Consumer Law

‘Rescue’ Firms Harm Homeowners

Updated: Homeowners facing foreclosure are falling victim to a scheme known as equity stripping.

The New York Times describes the scheme this way: A company promises struggling homeowners it will give up-front cash and free rent to help them stay in their homes. Then a new purchaser takes over the deed, borrows against the value of the home and keeps the money.

Lawyer Jessica Attie of South Brooklyn Legal Services told the newspaper that her office has been overwhelmed with victims who turned over deeds to companies claiming they can avert foreclosures.

A lawyer from the Legal Assistance Foundation of Metropolitan Chicago told ABA Journal reporter John Gibeaut that he is hearing more and more complaints about mortgage rescue companies. (See “Mortgage Fraud Mess” in the July 2007 issue.)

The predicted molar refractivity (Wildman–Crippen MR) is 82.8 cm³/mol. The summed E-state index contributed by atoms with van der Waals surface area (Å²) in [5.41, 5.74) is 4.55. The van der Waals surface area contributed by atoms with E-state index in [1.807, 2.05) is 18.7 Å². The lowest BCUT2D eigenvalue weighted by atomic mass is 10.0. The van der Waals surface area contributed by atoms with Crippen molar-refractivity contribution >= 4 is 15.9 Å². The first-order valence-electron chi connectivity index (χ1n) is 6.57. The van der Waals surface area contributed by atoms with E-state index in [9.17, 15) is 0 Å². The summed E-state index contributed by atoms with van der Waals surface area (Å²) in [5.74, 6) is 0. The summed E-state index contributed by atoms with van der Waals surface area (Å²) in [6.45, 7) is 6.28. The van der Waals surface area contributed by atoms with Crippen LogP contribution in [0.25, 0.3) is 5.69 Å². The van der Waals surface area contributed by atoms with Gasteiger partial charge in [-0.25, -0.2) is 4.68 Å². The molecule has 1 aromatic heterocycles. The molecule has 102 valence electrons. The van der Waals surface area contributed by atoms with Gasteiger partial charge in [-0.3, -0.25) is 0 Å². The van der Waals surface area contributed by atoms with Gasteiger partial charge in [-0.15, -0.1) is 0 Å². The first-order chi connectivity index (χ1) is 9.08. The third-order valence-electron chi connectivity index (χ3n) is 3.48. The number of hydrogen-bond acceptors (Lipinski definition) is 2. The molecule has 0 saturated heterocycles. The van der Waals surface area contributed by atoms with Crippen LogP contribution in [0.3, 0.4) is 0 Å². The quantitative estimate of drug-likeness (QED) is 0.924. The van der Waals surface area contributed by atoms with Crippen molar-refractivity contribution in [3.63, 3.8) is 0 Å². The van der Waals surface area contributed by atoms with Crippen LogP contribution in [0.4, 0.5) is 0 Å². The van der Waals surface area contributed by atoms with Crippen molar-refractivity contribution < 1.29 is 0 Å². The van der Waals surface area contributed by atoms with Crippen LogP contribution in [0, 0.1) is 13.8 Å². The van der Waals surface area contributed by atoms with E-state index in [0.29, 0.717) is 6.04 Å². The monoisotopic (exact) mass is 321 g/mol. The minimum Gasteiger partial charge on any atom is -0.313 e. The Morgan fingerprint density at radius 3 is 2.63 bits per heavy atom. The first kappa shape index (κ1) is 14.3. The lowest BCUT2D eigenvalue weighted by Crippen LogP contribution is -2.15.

“In the last two years, we’re seeing more and more of this, and we’re filing more and more cases,” said supervisory attorney Daniel Lindsey. “What they’re doing, by hook or crook, is getting the homeowner’s title. In reality, very few people get their homes back and they lose the equity in them, because that’s what it’s all about—sucking the equity out.”

At least seven states have responded to the problem with laws barring rescue-mortgage companies or giving victims legal remedies.

Originally posted 07-03-2007 8:33 AM.

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